Wade was the kind of guy who was always the first one at the club house. So he’d get to the clubhouse, and he’d bring a six pack with him. He’d be there drinking a beer when someone showed up, and as we were all packing our stuff up out of our lockers and getting our bags ready for the trip, Wade would sit there and drink that whole six pack.
    Now, at the time, we were flying out of New Jersey, so it was somewhat of a drive from Yankee stadium to the airport in New Jersey. Wade would drink another couple of beers on the bus to the airport. At the time, we were flying this older airplane, it couldn’t make it across the country without refueling, and it wasn’t the fastest airplane in the sky. So we would stop in North Dakota or something. Wade would drink about a half rack between New Jersey and North Dakota, and it would take about a half-hour to an hour to refuel once we got there, so he’d have a few more beers while we were grounded in North Dakota.
    Once we got back up in the air, Wade would drink another 10, 11, 12 beers on the way out to the west coast. The whole flight from coast to coast usually took us well over 7 hours. We’d touch down at Sea-Tac, hop on the bus headed to the Kingdome, and Wade would have another beer or two on the bus. Then, all of us would get to the Kingdome and unpack our bags and sit around and BS with each other, and Wade would have a beer in his hand the entire time. He was always one of the last people to leave the club house too. So I’d say that all in all, he drank over 50 beers on the trip, and this wasn’t just an isolated incident, he did that almost every time.

    Finding this boast somewhat incredulous, the radio hosts at 950 KJR got Boggs’ former Devil Rays teammate Paul Sorrento on the horn, and he confirmed that Boggs would pound at least 70 beers on a coast-to-coast trip. That seems impossible, but then again, so does willing yourself invisible, so who knows.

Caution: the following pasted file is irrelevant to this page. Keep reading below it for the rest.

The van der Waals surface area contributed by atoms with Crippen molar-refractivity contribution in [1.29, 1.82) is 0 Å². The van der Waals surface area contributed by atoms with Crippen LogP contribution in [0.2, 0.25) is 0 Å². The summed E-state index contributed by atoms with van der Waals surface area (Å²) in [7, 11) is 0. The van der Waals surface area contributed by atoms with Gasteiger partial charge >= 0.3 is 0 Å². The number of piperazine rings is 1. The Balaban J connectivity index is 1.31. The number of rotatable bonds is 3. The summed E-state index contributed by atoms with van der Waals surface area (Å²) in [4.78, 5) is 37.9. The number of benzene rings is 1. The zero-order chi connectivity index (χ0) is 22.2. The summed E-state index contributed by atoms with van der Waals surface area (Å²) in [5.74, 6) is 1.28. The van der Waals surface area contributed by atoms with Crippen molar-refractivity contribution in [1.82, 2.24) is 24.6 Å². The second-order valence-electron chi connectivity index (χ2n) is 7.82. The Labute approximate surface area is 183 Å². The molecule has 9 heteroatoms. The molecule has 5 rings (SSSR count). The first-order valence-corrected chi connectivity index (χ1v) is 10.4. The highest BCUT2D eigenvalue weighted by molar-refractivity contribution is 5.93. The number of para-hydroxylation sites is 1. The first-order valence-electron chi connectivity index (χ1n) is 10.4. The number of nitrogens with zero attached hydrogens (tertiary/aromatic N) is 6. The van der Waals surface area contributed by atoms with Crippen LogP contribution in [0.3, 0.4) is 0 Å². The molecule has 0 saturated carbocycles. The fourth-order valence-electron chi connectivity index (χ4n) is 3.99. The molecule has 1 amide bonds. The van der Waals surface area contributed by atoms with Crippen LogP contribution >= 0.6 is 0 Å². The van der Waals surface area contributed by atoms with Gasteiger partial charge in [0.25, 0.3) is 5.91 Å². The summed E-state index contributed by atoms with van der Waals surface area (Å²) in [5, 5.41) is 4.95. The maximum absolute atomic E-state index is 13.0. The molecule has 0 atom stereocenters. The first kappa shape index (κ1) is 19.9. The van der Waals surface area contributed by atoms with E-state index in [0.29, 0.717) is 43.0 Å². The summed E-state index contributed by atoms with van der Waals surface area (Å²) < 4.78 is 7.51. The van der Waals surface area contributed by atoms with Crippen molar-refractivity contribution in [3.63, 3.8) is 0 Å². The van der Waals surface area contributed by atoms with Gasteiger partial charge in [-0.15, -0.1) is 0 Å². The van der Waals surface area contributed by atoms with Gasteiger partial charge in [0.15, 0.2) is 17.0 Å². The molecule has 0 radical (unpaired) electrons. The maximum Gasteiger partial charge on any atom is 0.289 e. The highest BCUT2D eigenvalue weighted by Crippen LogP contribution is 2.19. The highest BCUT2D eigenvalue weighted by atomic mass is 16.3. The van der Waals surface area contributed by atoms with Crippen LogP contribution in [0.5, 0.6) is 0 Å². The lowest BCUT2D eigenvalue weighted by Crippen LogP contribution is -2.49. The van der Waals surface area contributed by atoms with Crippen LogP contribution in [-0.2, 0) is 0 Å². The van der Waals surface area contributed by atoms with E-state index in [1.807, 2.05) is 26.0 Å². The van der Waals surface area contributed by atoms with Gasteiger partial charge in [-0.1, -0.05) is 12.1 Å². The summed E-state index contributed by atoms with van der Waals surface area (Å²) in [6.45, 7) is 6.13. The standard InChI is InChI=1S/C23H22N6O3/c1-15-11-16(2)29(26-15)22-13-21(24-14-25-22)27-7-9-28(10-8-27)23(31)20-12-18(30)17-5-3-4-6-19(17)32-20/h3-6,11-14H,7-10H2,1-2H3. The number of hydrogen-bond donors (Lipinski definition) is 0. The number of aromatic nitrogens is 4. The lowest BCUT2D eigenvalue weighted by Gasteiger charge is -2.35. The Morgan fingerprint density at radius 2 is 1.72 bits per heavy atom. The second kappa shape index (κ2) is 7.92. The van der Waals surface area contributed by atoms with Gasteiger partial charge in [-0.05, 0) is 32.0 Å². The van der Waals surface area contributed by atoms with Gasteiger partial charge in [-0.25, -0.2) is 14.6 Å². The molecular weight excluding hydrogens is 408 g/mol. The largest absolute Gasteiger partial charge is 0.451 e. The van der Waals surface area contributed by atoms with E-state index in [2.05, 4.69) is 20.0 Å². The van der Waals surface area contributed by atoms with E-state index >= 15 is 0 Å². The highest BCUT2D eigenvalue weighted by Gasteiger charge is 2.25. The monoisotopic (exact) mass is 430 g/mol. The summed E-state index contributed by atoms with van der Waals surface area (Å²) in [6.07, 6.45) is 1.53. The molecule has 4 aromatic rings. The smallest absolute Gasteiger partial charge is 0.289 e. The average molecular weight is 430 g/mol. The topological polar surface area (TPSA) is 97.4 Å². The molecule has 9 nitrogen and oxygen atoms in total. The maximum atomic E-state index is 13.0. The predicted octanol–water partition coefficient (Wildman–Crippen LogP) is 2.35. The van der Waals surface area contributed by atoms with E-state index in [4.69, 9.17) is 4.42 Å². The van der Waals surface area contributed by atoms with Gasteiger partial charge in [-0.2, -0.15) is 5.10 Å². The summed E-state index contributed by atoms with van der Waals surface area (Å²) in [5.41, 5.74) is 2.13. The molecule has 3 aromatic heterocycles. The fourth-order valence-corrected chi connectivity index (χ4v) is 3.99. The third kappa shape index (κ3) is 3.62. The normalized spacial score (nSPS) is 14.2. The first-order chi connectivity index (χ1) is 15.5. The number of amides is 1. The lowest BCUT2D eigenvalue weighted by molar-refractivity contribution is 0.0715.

• Speaking of Boggs, the Kevin Youkilis’ likeness to a righthanded Boggs has been somewhat of a whisper over the years, just starting to gain steam now that Youkilis has busted out. But Newsday has another comparison to a former Yankee to gnaw on: Paul O’Neil.
    “To be compared to Paul O’Neill, to be put in the same sentence with him, I’ve just got to say, ‘Thank you,”‘ Youkilis said. “His teammates loved him.”
  • First the press box cookies and now this.
  • The Chicago Tribune’s Phil Rogers proposes a trade for the White Sox to land Alex Rodriguez.
    “Given the growing desperation of the two teams [Yankees and ChiSox], is it out of the question Sox general manager Ken Williams would package Joe Crede and Mark Buehrle to the Yankees for [Alex] Rodriguez, outfielder Melky Cabrera and a live arm or two?”
    Well, that seems plausible. The folks over at the wondrous Fire Joe Morgan take Rogers to task for this idea.

    So, the proposed trade is:
    1. Decent LHP (28th in VORP this year) who has a career K/9IP rate of 5.3, which is: eh, and who could leave at the end of the year
    2. Good defensive third baseman who has shown good power in the past, whose career OBP is a Guzman-esque .306
    1. One of the very best baseball players of all time
    2. A 4th OF who’s 22 years old and had a .750 OPS last year
    3. A live arm
    4. Another live arm
    Seems good to me. Ball’s in your court, Cashman.

  • Speaking of Joe Morgan, Awful Announcing (quickly becoming another favorite) apparently went to sleep last night with reverberations of the ESPN announcer whining about Manny Ramirez playing too shallow. And how many times has him doing just this played to his advantages as an outfielder? Where in the world was that little tidbit of info? Do they do any research down there? At all?
  • Finally, today’s tidbit as to how far the NHL has fallen, the NBC affiliate in Tampa, which won the Stanley Cup way back in ’04 you might recall, pre-empted Saturday’s Game 3 between the Ducks and Senators to bring you…The All Children’s Telethon.
    “To watch the NHL Stanley Cup Final Game # 3 @ 8-11PM on Saturday, June 2nd…our viewers will need to seek alternative sources… such as: in-home, hotel, restaurant and sports bars with a Satellite Dish…that receives another NBC-TV Station,” wrote Paulette Maige Outlaw of WFLA-TV Programming in a statement.
    We’re not sure how much the NHL donated towards the cause of the kids.